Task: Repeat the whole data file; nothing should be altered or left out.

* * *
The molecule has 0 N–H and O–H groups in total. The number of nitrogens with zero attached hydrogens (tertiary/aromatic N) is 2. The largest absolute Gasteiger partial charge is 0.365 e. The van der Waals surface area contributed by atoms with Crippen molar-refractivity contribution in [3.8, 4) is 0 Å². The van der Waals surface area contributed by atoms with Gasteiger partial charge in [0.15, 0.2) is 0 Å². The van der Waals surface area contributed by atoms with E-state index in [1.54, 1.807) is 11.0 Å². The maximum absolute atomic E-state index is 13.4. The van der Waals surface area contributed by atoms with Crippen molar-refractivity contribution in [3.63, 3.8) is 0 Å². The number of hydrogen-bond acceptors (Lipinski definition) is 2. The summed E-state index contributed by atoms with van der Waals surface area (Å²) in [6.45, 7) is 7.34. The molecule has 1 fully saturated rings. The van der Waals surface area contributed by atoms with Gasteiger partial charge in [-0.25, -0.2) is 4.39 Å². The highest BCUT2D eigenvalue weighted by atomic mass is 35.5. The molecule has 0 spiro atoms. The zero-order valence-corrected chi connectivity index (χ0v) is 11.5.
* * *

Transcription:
The molecule has 0 N–H and O–H groups in total. The number of nitrogens with zero attached hydrogens (tertiary/aromatic N) is 2. The largest absolute Gasteiger partial charge is 0.365 e. The van der Waals surface area contributed by atoms with Crippen molar-refractivity contribution in [3.8, 4) is 0 Å². The van der Waals surface area contributed by atoms with Gasteiger partial charge in [0.15, 0.2) is 0 Å². The van der Waals surface area contributed by atoms with E-state index in [1.54, 1.807) is 11.0 Å². The maximum absolute atomic E-state index is 13.4. The van der Waals surface area contributed by atoms with Crippen molar-refractivity contribution in [3.63, 3.8) is 0 Å². The number of hydrogen-bond acceptors (Lipinski definition) is 2. The summed E-state index contributed by atoms with van der Waals surface area (Å²) in [6.45, 7) is 7.34. The molecule has 1 fully saturated rings. The van der Waals surface area contributed by atoms with Gasteiger partial charge in [-0.25, -0.2) is 4.39 Å². The highest BCUT2D eigenvalue weighted by atomic mass is 35.5. The molecule has 0 spiro atoms. The zero-order valence-corrected chi connectivity index (χ0v) is 11.5.